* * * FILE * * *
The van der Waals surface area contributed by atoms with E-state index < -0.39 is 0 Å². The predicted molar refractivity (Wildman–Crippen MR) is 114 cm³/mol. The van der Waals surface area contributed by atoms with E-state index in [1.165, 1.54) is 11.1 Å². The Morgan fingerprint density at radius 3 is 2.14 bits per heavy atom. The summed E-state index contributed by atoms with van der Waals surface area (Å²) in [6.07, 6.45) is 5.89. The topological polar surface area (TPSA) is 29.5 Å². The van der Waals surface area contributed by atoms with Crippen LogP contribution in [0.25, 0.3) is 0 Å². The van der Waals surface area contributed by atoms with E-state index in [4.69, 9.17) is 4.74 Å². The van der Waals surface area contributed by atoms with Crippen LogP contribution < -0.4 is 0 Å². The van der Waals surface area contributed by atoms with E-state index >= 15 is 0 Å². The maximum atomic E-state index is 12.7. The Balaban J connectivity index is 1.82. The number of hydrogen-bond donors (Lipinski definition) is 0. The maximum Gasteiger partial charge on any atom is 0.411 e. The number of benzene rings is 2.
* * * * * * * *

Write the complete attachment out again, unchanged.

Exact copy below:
The van der Waals surface area contributed by atoms with E-state index < -0.39 is 0 Å². The predicted molar refractivity (Wildman–Crippen MR) is 114 cm³/mol. The van der Waals surface area contributed by atoms with E-state index in [1.165, 1.54) is 11.1 Å². The Morgan fingerprint density at radius 3 is 2.14 bits per heavy atom. The summed E-state index contributed by atoms with van der Waals surface area (Å²) in [6.07, 6.45) is 5.89. The topological polar surface area (TPSA) is 29.5 Å². The van der Waals surface area contributed by atoms with Crippen LogP contribution in [0.25, 0.3) is 0 Å². The van der Waals surface area contributed by atoms with E-state index in [4.69, 9.17) is 4.74 Å². The van der Waals surface area contributed by atoms with Crippen LogP contribution < -0.4 is 0 Å². The van der Waals surface area contributed by atoms with E-state index >= 15 is 0 Å². The maximum atomic E-state index is 12.7. The Balaban J connectivity index is 1.82. The number of hydrogen-bond donors (Lipinski definition) is 0. The maximum Gasteiger partial charge on any atom is 0.411 e. The number of benzene rings is 2.